Measuring presence: Hypothetical quantitative framework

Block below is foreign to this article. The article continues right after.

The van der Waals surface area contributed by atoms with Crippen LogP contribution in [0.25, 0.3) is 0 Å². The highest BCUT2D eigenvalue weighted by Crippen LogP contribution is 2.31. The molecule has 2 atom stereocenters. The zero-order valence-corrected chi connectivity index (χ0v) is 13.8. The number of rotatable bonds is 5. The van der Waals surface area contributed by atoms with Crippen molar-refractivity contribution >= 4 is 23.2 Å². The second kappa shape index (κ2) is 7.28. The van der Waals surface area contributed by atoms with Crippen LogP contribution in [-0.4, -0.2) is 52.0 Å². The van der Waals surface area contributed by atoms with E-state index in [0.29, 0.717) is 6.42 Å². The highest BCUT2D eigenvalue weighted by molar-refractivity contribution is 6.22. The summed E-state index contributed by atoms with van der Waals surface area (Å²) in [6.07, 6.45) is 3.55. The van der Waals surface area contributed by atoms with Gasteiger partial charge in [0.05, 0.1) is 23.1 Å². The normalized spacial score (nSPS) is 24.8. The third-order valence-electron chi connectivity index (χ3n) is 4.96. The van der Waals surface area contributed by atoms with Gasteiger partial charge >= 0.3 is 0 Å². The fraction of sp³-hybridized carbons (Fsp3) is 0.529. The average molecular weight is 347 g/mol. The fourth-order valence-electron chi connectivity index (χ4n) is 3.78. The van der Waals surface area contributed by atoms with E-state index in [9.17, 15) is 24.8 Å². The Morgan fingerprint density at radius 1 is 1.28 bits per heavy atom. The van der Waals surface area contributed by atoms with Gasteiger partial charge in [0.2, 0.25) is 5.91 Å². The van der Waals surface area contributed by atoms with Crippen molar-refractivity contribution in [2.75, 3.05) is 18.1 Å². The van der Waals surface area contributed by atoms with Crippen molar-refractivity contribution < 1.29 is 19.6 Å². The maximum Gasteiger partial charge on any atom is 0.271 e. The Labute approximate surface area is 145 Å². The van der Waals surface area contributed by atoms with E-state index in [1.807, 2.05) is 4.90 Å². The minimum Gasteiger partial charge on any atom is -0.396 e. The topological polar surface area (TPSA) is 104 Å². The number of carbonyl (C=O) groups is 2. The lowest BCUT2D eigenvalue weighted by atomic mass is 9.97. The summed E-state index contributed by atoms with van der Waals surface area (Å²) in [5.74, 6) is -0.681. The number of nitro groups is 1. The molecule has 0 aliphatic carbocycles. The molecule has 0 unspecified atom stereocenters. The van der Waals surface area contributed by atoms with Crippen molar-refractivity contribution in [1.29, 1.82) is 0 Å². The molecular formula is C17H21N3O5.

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    Virtual Reality Head - Mounted Display (HMD) manufacturers claim that consumer electronics can finally deliver a high degree of presence in virtual and remote environments. Certainly, current consumer-grade HMD systems offer rich and coherent mediated experiences of such environments. However, the very concept of presence is still a subject of debate, and researchers\u27 investigation of the phenomenon of `presence\u27 is based primarily on qualitative (i.e. questionnaire-based) assessments. Some researchers attempted to develop real-time, quantitative methods to facilitate more objective investigation of presence in mediated environments. Most such methodologies are derived from attempts to correlate presence with cardiovascular and electrodermal activity in response to stressful stimuli [1]. Such methodologies often don\u27t comply with the underlying logic, fundamental to this approach: a high degree of presence manifests itself through similar responses to the stimulus observed in a physical and Virtual Environment (VE). Therefore, the lack of deviation from baseline measurement observed in a physical environment should be a manifestation of a high level of presence. We have argued theoretical grounds for the development of quantitative methodologies for measuring presence in VE. However, our hypothesis can be applicable to other contexts, such as presence in physical but remote location, augmented reality, and even a physical environment. We argue that the concept of presence requires further research and development and that the definition of presence should be addressed first. Presence is discussed in the context of brain function theory [2]. Three hypothetical experiments are proposed and described. The first experiment is designed to evaluate capacity of the medium for inducing presence. The second experiment evaluates factors loading on presence, through physiological deviations from baseline observed during controlled regression in quality of the VE properties. The third experiment is designed to evaluate brain function theory hypothesis in relation to Virtual Environments. Possible experiment results and their interpretation is discussed along benefits of adopting Open Science methodology in our research community